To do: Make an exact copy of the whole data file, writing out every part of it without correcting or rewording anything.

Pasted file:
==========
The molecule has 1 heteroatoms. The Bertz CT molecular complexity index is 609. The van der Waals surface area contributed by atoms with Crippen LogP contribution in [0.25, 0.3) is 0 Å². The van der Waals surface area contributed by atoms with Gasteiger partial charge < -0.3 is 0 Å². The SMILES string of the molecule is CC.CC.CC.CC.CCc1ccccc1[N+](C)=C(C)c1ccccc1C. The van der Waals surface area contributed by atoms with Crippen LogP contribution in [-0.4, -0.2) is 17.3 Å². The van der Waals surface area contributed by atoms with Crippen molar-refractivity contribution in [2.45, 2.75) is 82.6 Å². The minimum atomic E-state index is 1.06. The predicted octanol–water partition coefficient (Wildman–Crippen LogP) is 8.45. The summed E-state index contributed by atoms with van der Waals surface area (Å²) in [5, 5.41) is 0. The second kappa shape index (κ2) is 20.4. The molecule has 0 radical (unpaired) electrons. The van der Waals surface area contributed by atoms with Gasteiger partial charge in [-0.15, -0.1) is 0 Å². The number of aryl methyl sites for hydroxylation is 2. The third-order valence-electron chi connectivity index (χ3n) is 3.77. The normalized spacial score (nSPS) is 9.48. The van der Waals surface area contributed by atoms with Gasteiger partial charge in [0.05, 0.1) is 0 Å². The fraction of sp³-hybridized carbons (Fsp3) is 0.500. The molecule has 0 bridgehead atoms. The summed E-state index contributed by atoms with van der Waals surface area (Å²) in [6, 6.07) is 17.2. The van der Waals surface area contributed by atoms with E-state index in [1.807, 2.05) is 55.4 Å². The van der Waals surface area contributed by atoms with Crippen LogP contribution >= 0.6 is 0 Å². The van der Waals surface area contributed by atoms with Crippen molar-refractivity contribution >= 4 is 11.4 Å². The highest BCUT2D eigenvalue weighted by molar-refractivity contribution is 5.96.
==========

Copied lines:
The molecule has 1 heteroatoms. The Bertz CT molecular complexity index is 609. The van der Waals surface area contributed by atoms with Crippen LogP contribution in [0.25, 0.3) is 0 Å². The van der Waals surface area contributed by atoms with Gasteiger partial charge < -0.3 is 0 Å². The SMILES string of the molecule is CC.CC.CC.CC.CCc1ccccc1[N+](C)=C(C)c1ccccc1C. The van der Waals surface area contributed by atoms with Crippen LogP contribution in [-0.4, -0.2) is 17.3 Å². The van der Waals surface area contributed by atoms with Crippen molar-refractivity contribution in [2.45, 2.75) is 82.6 Å². The minimum atomic E-state index is 1.06. The predicted octanol–water partition coefficient (Wildman–Crippen LogP) is 8.45. The summed E-state index contributed by atoms with van der Waals surface area (Å²) in [5, 5.41) is 0. The second kappa shape index (κ2) is 20.4. The molecule has 0 radical (unpaired) electrons. The van der Waals surface area contributed by atoms with Gasteiger partial charge in [-0.15, -0.1) is 0 Å². The number of aryl methyl sites for hydroxylation is 2. The third-order valence-electron chi connectivity index (χ3n) is 3.77. The normalized spacial score (nSPS) is 9.48. The van der Waals surface area contributed by atoms with Gasteiger partial charge in [0.05, 0.1) is 0 Å². The fraction of sp³-hybridized carbons (Fsp3) is 0.500. The molecule has 0 bridgehead atoms. The summed E-state index contributed by atoms with van der Waals surface area (Å²) in [6, 6.07) is 17.2. The van der Waals surface area contributed by atoms with E-state index in [1.807, 2.05) is 55.4 Å². The van der Waals surface area contributed by atoms with Crippen LogP contribution >= 0.6 is 0 Å². The van der Waals surface area contributed by atoms with Crippen molar-refractivity contribution >= 4 is 11.4 Å². The highest BCUT2D eigenvalue weighted by molar-refractivity contribution is 5.96.